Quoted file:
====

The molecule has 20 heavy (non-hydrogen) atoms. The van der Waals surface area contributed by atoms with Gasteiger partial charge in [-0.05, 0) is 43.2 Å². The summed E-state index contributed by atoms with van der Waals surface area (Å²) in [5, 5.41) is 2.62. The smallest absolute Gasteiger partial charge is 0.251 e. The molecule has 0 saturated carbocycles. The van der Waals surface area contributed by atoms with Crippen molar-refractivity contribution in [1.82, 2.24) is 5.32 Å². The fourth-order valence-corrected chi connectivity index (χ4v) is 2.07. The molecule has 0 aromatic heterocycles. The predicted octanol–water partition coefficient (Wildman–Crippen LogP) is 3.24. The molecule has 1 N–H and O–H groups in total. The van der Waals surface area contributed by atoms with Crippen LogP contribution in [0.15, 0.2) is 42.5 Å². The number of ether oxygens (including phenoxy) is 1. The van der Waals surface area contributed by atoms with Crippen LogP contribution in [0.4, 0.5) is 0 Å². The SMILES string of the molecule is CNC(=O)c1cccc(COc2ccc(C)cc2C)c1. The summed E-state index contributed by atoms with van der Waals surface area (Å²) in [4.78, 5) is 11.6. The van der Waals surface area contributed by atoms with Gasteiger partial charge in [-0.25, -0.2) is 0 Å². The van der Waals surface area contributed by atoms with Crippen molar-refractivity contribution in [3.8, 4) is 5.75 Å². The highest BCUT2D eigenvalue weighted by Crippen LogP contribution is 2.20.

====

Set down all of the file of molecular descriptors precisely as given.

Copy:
The molecule has 20 heavy (non-hydrogen) atoms. The van der Waals surface area contributed by atoms with Gasteiger partial charge in [-0.05, 0) is 43.2 Å². The summed E-state index contributed by atoms with van der Waals surface area (Å²) in [5, 5.41) is 2.62. The smallest absolute Gasteiger partial charge is 0.251 e. The molecule has 0 saturated carbocycles. The van der Waals surface area contributed by atoms with Crippen molar-refractivity contribution in [1.82, 2.24) is 5.32 Å². The fourth-order valence-corrected chi connectivity index (χ4v) is 2.07. The molecule has 0 aromatic heterocycles. The predicted octanol–water partition coefficient (Wildman–Crippen LogP) is 3.24. The molecule has 1 N–H and O–H groups in total. The van der Waals surface area contributed by atoms with Crippen LogP contribution in [0.15, 0.2) is 42.5 Å². The number of ether oxygens (including phenoxy) is 1. The van der Waals surface area contributed by atoms with Crippen LogP contribution in [0.4, 0.5) is 0 Å². The SMILES string of the molecule is CNC(=O)c1cccc(COc2ccc(C)cc2C)c1. The summed E-state index contributed by atoms with van der Waals surface area (Å²) in [4.78, 5) is 11.6. The van der Waals surface area contributed by atoms with Gasteiger partial charge in [-0.25, -0.2) is 0 Å². The van der Waals surface area contributed by atoms with Crippen molar-refractivity contribution in [3.8, 4) is 5.75 Å². The highest BCUT2D eigenvalue weighted by Crippen LogP contribution is 2.20.